The spiritual lessons of a secular new year

Rabbi Nadia Siritsky

The transition from one secular year to another is an interesting experience for Jews. Our new year is Rosh Hashanah, but for those of us living in North America, we also spend much of our time following the Gregorian calendar.
All around us, New Year’s resolutions are being made, and for those of us who participated in the High Holy Days, living in two different time zones can be an opportunity to reflect upon the commitments that we made during the Neilah service at the conclusion of Yom Kippur.
Psychologists say it is a natural human reaction to seek control in the face of the unknown. We all make plans and promises, hoping to be worthy of a year of blessing. Every ending causes us anxiety, as we are forced to confront our insecurity and mortality. Trusting the unknown is a spiritual skill that requires practice.
This is one of the reasons why so many of our religious rituals center around transitions, life cycle events, seasonal changes or even the transition from Shabbat to the start of a new week.
During moments of transition, it is helpful to harken back to those things that are positive and unchanging, and to affirm them publicly, so that we can remain centered in the endless source of blessing that is the true reality.
As we come to the end of 2018, the Jewish Hospital family looks to the future with great hope, while also recognizing that this past year has been a time of learning and transformation. We have improved our ability to care for patients, employing metrics that have improved in countless areas such as quality, safety, cleanliness and patient experience.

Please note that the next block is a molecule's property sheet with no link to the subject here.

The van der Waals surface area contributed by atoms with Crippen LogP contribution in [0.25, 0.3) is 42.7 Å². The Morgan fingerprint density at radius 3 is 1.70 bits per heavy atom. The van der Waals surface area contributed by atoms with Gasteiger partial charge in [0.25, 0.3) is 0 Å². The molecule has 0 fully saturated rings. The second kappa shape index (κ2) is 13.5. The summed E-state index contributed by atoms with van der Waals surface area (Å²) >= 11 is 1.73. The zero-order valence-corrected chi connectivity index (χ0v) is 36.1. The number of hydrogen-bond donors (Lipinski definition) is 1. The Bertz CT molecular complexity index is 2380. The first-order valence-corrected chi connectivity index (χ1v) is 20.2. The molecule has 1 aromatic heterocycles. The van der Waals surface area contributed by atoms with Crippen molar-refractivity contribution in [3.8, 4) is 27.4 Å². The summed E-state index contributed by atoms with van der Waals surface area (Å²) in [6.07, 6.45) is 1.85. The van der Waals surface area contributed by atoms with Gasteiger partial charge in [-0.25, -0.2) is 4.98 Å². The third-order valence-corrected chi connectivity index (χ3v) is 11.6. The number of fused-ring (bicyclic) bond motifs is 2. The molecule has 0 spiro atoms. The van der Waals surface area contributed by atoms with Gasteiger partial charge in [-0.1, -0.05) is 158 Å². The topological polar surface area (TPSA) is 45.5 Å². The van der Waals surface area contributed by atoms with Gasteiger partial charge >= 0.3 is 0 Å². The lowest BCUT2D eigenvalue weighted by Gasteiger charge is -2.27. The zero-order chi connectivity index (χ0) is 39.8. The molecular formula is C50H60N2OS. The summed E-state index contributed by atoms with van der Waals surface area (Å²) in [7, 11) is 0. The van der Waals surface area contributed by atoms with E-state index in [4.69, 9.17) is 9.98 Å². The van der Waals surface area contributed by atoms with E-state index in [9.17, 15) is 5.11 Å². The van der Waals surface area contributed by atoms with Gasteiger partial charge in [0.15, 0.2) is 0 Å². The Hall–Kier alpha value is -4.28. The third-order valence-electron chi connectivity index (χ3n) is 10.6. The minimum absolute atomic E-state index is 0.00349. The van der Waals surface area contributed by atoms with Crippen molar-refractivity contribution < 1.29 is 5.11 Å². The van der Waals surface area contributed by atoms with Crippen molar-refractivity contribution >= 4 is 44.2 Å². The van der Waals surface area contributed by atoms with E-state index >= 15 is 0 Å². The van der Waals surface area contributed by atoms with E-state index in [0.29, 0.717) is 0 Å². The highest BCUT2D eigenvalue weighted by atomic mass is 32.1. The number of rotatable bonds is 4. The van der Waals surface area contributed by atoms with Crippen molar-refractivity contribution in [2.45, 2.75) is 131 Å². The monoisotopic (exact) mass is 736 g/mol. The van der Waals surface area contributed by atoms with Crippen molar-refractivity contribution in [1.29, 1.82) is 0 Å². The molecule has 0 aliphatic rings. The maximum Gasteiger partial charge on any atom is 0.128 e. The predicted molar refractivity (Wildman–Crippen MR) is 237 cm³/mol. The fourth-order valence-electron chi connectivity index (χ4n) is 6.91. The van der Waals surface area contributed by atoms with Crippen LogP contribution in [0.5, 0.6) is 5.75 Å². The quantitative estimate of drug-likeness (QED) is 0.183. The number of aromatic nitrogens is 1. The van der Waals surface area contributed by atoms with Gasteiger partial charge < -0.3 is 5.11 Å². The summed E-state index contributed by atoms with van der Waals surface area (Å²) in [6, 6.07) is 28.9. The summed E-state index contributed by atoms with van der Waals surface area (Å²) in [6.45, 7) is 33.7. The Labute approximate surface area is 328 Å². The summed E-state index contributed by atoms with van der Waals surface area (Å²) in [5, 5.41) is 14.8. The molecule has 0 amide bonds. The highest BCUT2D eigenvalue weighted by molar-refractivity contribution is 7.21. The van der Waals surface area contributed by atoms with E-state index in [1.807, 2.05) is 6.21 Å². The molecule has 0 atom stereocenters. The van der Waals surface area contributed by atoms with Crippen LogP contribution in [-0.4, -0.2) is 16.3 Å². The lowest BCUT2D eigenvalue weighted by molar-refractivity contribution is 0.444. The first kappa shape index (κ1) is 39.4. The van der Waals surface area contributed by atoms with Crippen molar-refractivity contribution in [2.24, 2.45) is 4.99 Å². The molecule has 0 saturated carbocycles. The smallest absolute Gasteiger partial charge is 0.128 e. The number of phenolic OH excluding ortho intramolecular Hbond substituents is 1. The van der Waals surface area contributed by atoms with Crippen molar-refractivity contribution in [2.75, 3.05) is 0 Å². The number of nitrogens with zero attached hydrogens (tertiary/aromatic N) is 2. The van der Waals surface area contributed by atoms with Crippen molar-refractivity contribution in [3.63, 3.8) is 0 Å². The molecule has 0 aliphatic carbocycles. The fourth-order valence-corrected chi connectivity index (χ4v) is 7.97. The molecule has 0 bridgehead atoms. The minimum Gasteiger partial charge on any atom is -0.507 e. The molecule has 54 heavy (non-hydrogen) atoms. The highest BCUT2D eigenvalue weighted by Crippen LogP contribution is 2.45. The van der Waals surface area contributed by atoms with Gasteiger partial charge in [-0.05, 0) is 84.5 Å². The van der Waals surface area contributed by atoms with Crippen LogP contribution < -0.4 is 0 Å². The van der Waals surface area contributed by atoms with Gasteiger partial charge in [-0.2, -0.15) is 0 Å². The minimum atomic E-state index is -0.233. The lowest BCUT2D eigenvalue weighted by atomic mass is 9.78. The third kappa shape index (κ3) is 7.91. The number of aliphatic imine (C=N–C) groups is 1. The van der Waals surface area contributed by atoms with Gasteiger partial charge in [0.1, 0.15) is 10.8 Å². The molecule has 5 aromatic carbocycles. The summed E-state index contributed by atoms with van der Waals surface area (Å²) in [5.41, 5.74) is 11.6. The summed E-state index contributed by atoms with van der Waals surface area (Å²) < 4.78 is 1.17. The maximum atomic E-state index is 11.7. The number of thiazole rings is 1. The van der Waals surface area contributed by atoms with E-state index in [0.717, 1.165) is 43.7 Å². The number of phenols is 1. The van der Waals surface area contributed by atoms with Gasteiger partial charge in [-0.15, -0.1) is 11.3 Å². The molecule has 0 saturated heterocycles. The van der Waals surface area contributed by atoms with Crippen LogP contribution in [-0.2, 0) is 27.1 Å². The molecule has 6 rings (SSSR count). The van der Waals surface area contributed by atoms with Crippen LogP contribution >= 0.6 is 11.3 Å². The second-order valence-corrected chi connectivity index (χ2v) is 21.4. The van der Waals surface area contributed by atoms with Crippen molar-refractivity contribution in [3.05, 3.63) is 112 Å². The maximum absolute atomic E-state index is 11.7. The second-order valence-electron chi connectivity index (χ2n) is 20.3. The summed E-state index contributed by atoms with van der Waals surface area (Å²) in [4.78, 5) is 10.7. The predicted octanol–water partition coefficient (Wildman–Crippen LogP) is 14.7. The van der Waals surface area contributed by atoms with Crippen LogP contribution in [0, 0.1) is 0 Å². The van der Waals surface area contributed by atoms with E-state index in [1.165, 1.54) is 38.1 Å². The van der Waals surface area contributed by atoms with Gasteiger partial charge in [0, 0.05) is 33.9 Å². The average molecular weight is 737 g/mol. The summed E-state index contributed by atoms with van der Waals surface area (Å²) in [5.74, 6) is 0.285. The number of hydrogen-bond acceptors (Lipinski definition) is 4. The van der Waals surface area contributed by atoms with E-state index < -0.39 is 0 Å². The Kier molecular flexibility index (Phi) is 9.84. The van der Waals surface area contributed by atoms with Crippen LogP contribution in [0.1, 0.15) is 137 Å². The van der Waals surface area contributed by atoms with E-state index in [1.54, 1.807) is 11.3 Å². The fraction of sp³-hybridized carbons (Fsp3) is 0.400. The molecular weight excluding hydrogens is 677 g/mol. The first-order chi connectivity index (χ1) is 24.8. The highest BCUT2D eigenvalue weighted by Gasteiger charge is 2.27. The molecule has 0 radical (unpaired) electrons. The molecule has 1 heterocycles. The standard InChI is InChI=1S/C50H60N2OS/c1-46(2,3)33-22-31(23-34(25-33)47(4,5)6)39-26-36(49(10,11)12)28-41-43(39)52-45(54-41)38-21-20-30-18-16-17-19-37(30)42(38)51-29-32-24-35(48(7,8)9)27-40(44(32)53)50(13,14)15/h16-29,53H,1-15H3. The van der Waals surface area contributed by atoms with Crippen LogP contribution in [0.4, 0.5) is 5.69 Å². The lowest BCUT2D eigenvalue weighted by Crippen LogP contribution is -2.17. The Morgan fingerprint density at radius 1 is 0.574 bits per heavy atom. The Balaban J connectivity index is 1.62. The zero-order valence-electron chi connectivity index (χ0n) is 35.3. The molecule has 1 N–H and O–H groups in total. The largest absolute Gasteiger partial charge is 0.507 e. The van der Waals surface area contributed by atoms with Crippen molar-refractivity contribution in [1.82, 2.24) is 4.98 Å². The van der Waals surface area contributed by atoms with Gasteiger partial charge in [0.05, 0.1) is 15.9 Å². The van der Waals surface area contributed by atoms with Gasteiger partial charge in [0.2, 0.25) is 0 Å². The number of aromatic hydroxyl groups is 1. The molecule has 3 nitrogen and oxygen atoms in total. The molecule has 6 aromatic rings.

This year has been an interesting one for us. It has been a time of transition that has lasted longer than we’re used to. Selling the Louisville market of KentuckyOne Health is far more complex a transaction than selling a house, as it involves several hospitals, doctors’ offices, ambulatory medical centers and a relationship with the University of Louisville, which is going through its own transition, welcoming its new president.
This year has been an opportunity to practice our faith in the unknown while staying focused on those things that endure: our compassionate care for our patients, for one thing.
One of the achievements I am most proud of is our staff’s morale. It has increased dramatically, largely because of our ability to remain firmly anchored in hope.
One spiritual practice that I try to incorporate into every hospital meeting is a breathing exercise: Every breath we take can teach us how to trust. Oxygen is vital for living, but we can’t hold our breath to preserve oxygen. We must exhale the old breath to make space within us for the new, trusting that for every exhalation, a new inhalation will come.
The same is true for our hospital – and life in general. We need to let go of what we know to make space within for the new.
May 2019 bring us all blessings and reasons to continue to hope and stay positive in the face of the unknown.

(Rabbi Nadia Siritsky is vice president of mission for KentuckyOne Health.)

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